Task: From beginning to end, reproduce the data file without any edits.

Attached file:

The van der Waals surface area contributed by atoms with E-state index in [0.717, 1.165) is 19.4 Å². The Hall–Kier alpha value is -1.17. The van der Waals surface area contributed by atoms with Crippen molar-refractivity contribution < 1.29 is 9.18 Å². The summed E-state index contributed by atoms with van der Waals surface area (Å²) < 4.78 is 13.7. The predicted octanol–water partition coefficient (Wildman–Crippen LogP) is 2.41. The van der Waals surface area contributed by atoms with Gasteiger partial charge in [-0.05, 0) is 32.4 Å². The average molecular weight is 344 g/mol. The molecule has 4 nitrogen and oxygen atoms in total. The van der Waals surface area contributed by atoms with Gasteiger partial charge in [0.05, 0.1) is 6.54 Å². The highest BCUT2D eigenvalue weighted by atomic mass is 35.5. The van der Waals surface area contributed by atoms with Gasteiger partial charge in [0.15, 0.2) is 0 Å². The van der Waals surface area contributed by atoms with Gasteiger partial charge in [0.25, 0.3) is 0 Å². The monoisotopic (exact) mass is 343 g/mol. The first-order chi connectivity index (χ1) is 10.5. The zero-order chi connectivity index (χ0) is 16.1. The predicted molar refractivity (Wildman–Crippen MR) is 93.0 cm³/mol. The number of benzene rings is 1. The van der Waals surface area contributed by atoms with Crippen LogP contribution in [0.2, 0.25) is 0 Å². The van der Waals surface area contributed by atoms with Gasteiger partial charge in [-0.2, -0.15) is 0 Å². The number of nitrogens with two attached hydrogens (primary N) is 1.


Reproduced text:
The van der Waals surface area contributed by atoms with E-state index in [0.717, 1.165) is 19.4 Å². The Hall–Kier alpha value is -1.17. The van der Waals surface area contributed by atoms with Crippen molar-refractivity contribution < 1.29 is 9.18 Å². The summed E-state index contributed by atoms with van der Waals surface area (Å²) < 4.78 is 13.7. The predicted octanol–water partition coefficient (Wildman–Crippen LogP) is 2.41. The van der Waals surface area contributed by atoms with Gasteiger partial charge in [-0.05, 0) is 32.4 Å². The average molecular weight is 344 g/mol. The molecule has 4 nitrogen and oxygen atoms in total. The van der Waals surface area contributed by atoms with Gasteiger partial charge in [0.05, 0.1) is 6.54 Å². The highest BCUT2D eigenvalue weighted by atomic mass is 35.5. The van der Waals surface area contributed by atoms with Gasteiger partial charge in [0.15, 0.2) is 0 Å². The van der Waals surface area contributed by atoms with Gasteiger partial charge in [0.25, 0.3) is 0 Å². The monoisotopic (exact) mass is 343 g/mol. The first-order chi connectivity index (χ1) is 10.5. The zero-order chi connectivity index (χ0) is 16.1. The predicted molar refractivity (Wildman–Crippen MR) is 93.0 cm³/mol. The number of benzene rings is 1. The van der Waals surface area contributed by atoms with Crippen LogP contribution in [0.2, 0.25) is 0 Å². The van der Waals surface area contributed by atoms with Gasteiger partial charge in [-0.2, -0.15) is 0 Å². The number of nitrogens with two attached hydrogens (primary N) is 1.